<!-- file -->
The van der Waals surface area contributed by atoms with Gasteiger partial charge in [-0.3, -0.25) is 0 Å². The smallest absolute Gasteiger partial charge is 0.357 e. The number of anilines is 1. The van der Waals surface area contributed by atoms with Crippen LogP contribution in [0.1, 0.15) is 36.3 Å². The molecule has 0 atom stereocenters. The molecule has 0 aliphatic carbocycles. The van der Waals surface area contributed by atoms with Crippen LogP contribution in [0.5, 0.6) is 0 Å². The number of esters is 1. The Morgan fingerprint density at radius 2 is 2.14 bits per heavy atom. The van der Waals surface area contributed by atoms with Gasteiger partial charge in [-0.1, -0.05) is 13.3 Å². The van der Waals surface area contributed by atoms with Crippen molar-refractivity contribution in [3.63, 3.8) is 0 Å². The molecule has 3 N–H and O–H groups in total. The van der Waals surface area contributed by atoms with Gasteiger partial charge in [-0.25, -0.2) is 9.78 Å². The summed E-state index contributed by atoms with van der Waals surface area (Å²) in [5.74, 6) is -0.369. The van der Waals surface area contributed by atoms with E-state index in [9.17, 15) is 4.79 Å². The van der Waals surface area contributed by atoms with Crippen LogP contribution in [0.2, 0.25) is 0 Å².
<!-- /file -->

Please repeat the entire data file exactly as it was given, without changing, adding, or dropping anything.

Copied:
The van der Waals surface area contributed by atoms with Gasteiger partial charge in [-0.3, -0.25) is 0 Å². The smallest absolute Gasteiger partial charge is 0.357 e. The number of anilines is 1. The van der Waals surface area contributed by atoms with Crippen LogP contribution in [0.1, 0.15) is 36.3 Å². The molecule has 0 atom stereocenters. The molecule has 0 aliphatic carbocycles. The van der Waals surface area contributed by atoms with Crippen LogP contribution in [0.5, 0.6) is 0 Å². The number of esters is 1. The Morgan fingerprint density at radius 2 is 2.14 bits per heavy atom. The van der Waals surface area contributed by atoms with Gasteiger partial charge in [-0.1, -0.05) is 13.3 Å². The van der Waals surface area contributed by atoms with Crippen molar-refractivity contribution in [3.63, 3.8) is 0 Å². The molecule has 3 N–H and O–H groups in total. The van der Waals surface area contributed by atoms with Gasteiger partial charge in [-0.25, -0.2) is 9.78 Å². The summed E-state index contributed by atoms with van der Waals surface area (Å²) in [5.74, 6) is -0.369. The van der Waals surface area contributed by atoms with E-state index in [9.17, 15) is 4.79 Å². The van der Waals surface area contributed by atoms with Crippen LogP contribution in [0.2, 0.25) is 0 Å².